Wednesday, September 2, 2009

They give out chips, and I like to count.

It's always amazing to watch people have just one drink. I had dinner with my girlfriend's parents for the first time and her father drank one beer. As a little boy, my legs would get tired from carrying beer for my father.

And I remember sitting in clubs, waiting for dad to get done with a meeting. I remember eating watermelon one day, and people were watching us. As my sister methodically picked seed after seed, they said, "Oh, She's an Al-anon."

As I buried my teeth to the rind, sucking the taste out of the green, they never said anything about me. Never even knew they were saving me a seat.

Cunning and baffling as this condition can be, it's always surprising to find my conviction sway: I am an alcoholic; I am not an alcoholic.

I think everyone is a little or a lot of something, and I see the range between Al-anon and Alcoholic. Some people are completely balanced and walk right down the middle. They require very little maintenance. Then there are people like my sister and me, the children of one alcoholic and one addict. At any time, one of us is too far right or to far left. We need programs.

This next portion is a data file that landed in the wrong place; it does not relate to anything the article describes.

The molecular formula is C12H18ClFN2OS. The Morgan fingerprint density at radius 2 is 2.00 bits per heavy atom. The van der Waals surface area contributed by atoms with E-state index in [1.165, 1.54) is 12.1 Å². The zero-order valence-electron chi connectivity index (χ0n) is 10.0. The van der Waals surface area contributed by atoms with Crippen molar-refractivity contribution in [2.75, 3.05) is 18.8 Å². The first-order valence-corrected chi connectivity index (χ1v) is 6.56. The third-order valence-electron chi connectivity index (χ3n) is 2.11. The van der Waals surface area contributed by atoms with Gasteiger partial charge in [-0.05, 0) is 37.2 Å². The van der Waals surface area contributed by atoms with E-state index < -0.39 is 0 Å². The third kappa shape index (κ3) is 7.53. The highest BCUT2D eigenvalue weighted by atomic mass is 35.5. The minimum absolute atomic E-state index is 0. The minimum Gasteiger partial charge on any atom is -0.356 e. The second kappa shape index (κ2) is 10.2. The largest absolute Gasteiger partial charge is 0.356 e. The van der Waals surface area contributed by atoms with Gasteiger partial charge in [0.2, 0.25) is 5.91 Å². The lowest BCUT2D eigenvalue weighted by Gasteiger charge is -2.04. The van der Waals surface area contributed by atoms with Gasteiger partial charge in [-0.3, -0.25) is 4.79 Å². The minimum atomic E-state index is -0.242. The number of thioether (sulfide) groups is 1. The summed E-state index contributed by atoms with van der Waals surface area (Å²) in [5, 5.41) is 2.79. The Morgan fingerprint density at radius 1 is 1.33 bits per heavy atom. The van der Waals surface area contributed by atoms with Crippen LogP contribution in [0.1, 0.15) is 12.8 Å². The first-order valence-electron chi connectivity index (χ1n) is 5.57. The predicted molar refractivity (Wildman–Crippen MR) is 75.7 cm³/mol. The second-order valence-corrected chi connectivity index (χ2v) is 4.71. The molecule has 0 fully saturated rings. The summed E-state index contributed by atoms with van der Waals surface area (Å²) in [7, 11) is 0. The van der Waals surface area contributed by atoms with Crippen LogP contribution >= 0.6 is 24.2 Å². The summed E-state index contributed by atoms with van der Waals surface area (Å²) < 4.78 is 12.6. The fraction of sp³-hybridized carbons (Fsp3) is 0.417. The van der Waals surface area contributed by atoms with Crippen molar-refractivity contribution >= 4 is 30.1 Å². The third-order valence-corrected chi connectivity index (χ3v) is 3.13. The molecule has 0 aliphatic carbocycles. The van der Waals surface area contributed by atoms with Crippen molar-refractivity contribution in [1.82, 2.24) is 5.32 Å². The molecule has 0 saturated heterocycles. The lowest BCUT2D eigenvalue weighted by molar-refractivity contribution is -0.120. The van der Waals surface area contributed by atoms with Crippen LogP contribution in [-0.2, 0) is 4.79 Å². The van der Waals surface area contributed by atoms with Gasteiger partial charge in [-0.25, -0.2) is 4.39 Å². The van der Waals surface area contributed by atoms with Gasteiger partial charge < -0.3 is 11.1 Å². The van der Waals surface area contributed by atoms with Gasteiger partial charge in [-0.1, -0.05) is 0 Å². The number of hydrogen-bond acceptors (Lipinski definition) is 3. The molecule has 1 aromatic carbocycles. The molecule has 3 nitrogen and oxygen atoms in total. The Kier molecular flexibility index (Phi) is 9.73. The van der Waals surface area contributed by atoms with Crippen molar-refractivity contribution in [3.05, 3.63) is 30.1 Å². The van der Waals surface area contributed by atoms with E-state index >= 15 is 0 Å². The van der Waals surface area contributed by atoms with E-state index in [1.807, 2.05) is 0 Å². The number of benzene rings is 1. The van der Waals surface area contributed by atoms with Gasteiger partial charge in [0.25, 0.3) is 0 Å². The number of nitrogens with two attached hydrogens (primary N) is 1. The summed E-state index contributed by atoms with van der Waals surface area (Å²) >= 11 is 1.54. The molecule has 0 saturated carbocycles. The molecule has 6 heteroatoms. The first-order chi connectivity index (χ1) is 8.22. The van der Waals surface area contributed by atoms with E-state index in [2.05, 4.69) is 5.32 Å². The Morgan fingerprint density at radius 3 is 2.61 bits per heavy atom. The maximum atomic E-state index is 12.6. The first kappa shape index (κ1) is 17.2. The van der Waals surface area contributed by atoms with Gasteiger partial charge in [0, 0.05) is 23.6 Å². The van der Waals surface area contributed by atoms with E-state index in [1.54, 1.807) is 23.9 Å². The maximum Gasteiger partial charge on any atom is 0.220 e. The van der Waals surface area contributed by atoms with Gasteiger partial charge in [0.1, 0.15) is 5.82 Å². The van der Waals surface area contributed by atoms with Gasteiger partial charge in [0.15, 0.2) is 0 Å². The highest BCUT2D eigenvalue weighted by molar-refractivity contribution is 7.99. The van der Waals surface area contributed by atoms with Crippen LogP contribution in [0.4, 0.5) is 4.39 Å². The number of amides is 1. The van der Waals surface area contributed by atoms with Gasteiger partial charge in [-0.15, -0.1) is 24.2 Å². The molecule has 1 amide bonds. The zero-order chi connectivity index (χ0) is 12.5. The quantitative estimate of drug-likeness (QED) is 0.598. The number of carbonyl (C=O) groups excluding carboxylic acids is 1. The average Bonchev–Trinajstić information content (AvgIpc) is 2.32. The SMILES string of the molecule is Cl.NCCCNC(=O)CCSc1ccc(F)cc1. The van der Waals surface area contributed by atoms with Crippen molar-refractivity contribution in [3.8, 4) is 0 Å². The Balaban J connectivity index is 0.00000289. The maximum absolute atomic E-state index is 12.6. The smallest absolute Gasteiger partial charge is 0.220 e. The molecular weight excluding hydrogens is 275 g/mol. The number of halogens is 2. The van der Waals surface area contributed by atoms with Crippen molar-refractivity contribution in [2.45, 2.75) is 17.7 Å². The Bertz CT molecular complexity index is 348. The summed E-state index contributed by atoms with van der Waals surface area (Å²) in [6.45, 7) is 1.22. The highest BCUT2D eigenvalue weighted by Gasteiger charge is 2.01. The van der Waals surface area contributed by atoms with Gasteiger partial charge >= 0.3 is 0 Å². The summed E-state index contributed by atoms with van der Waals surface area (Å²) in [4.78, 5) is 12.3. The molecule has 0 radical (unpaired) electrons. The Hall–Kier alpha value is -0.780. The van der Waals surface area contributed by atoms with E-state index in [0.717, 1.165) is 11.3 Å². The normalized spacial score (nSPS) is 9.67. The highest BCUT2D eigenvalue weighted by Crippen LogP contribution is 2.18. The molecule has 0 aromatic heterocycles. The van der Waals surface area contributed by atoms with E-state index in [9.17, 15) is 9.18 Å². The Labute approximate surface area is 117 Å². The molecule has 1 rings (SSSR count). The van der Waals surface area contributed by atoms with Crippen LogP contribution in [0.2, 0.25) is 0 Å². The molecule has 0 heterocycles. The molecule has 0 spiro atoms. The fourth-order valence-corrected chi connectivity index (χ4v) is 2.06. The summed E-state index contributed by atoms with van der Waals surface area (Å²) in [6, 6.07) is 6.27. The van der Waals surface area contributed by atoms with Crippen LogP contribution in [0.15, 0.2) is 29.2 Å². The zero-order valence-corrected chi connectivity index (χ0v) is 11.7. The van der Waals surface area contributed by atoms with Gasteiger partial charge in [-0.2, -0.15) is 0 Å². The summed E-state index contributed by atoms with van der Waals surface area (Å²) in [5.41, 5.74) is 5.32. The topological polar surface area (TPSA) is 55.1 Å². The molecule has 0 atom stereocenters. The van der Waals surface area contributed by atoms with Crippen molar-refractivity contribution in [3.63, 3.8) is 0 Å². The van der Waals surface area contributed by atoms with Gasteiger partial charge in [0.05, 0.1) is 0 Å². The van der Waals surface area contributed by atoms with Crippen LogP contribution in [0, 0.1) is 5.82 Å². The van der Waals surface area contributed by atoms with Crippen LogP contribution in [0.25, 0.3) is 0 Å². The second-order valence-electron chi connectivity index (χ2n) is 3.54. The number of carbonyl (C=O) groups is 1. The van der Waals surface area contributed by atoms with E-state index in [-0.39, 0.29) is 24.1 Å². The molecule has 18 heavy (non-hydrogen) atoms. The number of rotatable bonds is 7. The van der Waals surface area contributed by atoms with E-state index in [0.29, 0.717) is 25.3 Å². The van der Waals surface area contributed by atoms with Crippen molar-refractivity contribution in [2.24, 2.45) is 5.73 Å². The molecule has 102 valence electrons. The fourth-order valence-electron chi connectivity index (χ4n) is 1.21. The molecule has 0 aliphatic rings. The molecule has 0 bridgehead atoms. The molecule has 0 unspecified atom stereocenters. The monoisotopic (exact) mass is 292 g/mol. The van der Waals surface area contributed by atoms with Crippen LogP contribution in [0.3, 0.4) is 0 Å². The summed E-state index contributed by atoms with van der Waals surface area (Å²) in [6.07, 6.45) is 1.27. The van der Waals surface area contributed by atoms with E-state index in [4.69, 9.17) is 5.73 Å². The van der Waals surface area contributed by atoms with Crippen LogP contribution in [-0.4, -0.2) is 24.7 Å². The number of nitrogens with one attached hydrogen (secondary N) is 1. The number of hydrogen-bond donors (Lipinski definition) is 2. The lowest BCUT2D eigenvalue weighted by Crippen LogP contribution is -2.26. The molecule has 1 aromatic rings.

I find my program in the fellowship of people who share my story. The similarities are uncanny among garden variety drunks. Some of us have been thrown out of country clubs, squats, or temples- but we've all been thrown out and we never knew why anyone would to throw wonderful people like ourselves into the streets.

There's something wonderful that transpires in a meeting, something that is effacing and inspiring at the same time. It's only been nine months, but my life has changed.

When I walked into the Zen temple 2 years ago, of course, I wanted peace. My teacher looked me in the eye and said, "If you're looking for peace, I hope you brought some with you." He explained that the way wouldn't solve all my problems, but that sitting Zazen everyday sure would bring them up, like a pot of boiling water. I think I've been boiling a little.

1 comment:

  1. Wow. You say a lot in few words. I got cast as an al-anon and increasingly my very existence disturbed my family, all alcoholics, none admitting it. But there was a lot of alcohol in my youth, and a lot of drinking along in adulthood until a breakdown and medication forced me to stop. I was never tempted to drink alone, but I still sometimes miss the glamorous moments. The illusion that something bright and wonderful was about to happen to me in the revolving lounge above the city.

    You write very well. Does the title of this post refer to something?

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